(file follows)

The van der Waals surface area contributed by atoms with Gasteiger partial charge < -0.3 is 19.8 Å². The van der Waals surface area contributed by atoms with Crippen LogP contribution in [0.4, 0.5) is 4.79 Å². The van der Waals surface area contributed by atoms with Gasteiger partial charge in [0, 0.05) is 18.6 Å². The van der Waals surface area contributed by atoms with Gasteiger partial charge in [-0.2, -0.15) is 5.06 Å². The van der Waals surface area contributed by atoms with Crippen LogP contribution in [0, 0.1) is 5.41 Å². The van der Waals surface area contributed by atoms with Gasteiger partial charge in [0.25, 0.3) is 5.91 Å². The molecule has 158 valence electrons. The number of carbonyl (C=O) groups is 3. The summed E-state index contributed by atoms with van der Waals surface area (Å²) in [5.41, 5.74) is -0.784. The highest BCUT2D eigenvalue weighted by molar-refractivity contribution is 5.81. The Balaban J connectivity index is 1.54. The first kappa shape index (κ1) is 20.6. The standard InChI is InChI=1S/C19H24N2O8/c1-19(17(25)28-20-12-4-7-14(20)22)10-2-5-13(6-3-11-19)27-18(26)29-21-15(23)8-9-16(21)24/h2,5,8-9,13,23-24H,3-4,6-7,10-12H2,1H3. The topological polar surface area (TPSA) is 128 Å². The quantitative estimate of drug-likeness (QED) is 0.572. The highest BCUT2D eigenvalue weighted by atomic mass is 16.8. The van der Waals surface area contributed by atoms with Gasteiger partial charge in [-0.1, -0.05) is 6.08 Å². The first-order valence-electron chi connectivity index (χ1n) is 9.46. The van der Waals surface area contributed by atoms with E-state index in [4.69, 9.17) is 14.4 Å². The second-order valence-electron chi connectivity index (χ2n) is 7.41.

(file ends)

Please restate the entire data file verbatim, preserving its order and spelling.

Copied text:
The van der Waals surface area contributed by atoms with Gasteiger partial charge < -0.3 is 19.8 Å². The van der Waals surface area contributed by atoms with Crippen LogP contribution in [0.4, 0.5) is 4.79 Å². The van der Waals surface area contributed by atoms with Gasteiger partial charge in [0, 0.05) is 18.6 Å². The van der Waals surface area contributed by atoms with Gasteiger partial charge in [-0.2, -0.15) is 5.06 Å². The van der Waals surface area contributed by atoms with Crippen LogP contribution in [0, 0.1) is 5.41 Å². The van der Waals surface area contributed by atoms with Gasteiger partial charge in [0.25, 0.3) is 5.91 Å². The molecule has 158 valence electrons. The number of carbonyl (C=O) groups is 3. The summed E-state index contributed by atoms with van der Waals surface area (Å²) in [5.41, 5.74) is -0.784. The highest BCUT2D eigenvalue weighted by molar-refractivity contribution is 5.81. The Balaban J connectivity index is 1.54. The first kappa shape index (κ1) is 20.6. The standard InChI is InChI=1S/C19H24N2O8/c1-19(17(25)28-20-12-4-7-14(20)22)10-2-5-13(6-3-11-19)27-18(26)29-21-15(23)8-9-16(21)24/h2,5,8-9,13,23-24H,3-4,6-7,10-12H2,1H3. The topological polar surface area (TPSA) is 128 Å². The quantitative estimate of drug-likeness (QED) is 0.572. The highest BCUT2D eigenvalue weighted by atomic mass is 16.8. The van der Waals surface area contributed by atoms with Gasteiger partial charge in [-0.1, -0.05) is 6.08 Å². The first-order valence-electron chi connectivity index (χ1n) is 9.46. The van der Waals surface area contributed by atoms with E-state index in [4.69, 9.17) is 14.4 Å². The second-order valence-electron chi connectivity index (χ2n) is 7.41.